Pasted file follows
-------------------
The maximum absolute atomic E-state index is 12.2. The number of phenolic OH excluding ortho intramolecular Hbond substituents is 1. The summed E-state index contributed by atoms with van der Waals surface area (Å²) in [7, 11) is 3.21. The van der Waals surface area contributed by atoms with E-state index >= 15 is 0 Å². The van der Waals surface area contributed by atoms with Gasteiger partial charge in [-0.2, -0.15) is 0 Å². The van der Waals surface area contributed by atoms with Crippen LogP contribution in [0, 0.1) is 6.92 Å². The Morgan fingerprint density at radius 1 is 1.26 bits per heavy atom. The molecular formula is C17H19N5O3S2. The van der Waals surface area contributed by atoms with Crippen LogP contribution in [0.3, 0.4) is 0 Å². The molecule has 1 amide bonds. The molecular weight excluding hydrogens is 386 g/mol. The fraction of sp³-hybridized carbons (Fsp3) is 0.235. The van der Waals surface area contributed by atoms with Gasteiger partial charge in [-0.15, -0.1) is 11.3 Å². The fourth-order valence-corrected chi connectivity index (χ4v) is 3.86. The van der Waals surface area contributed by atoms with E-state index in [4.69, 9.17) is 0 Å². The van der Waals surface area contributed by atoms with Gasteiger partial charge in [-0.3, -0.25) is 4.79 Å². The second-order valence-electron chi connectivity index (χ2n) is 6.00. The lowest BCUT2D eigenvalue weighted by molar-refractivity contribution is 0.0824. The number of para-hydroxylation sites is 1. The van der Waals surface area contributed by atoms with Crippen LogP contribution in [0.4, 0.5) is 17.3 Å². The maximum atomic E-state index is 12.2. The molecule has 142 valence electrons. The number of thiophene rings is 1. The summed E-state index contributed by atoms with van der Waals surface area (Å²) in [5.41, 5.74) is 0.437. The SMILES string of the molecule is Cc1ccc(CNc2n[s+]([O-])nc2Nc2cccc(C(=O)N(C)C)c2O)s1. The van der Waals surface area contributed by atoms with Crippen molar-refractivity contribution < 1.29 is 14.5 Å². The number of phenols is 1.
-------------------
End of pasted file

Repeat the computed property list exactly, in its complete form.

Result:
The maximum absolute atomic E-state index is 12.2. The number of phenolic OH excluding ortho intramolecular Hbond substituents is 1. The summed E-state index contributed by atoms with van der Waals surface area (Å²) in [7, 11) is 3.21. The van der Waals surface area contributed by atoms with E-state index >= 15 is 0 Å². The van der Waals surface area contributed by atoms with Gasteiger partial charge in [-0.2, -0.15) is 0 Å². The van der Waals surface area contributed by atoms with Crippen LogP contribution in [0, 0.1) is 6.92 Å². The Morgan fingerprint density at radius 1 is 1.26 bits per heavy atom. The molecular formula is C17H19N5O3S2. The van der Waals surface area contributed by atoms with Crippen LogP contribution in [0.3, 0.4) is 0 Å². The molecule has 1 amide bonds. The molecular weight excluding hydrogens is 386 g/mol. The fraction of sp³-hybridized carbons (Fsp3) is 0.235. The van der Waals surface area contributed by atoms with Gasteiger partial charge in [-0.15, -0.1) is 11.3 Å². The fourth-order valence-corrected chi connectivity index (χ4v) is 3.86. The van der Waals surface area contributed by atoms with E-state index in [4.69, 9.17) is 0 Å². The van der Waals surface area contributed by atoms with Gasteiger partial charge in [-0.3, -0.25) is 4.79 Å². The second-order valence-electron chi connectivity index (χ2n) is 6.00. The lowest BCUT2D eigenvalue weighted by molar-refractivity contribution is 0.0824. The number of para-hydroxylation sites is 1. The van der Waals surface area contributed by atoms with Crippen LogP contribution in [0.4, 0.5) is 17.3 Å². The maximum atomic E-state index is 12.2. The molecule has 142 valence electrons. The number of thiophene rings is 1. The summed E-state index contributed by atoms with van der Waals surface area (Å²) in [5.41, 5.74) is 0.437. The SMILES string of the molecule is Cc1ccc(CNc2n[s+]([O-])nc2Nc2cccc(C(=O)N(C)C)c2O)s1. The van der Waals surface area contributed by atoms with Crippen molar-refractivity contribution < 1.29 is 14.5 Å². The number of phenols is 1.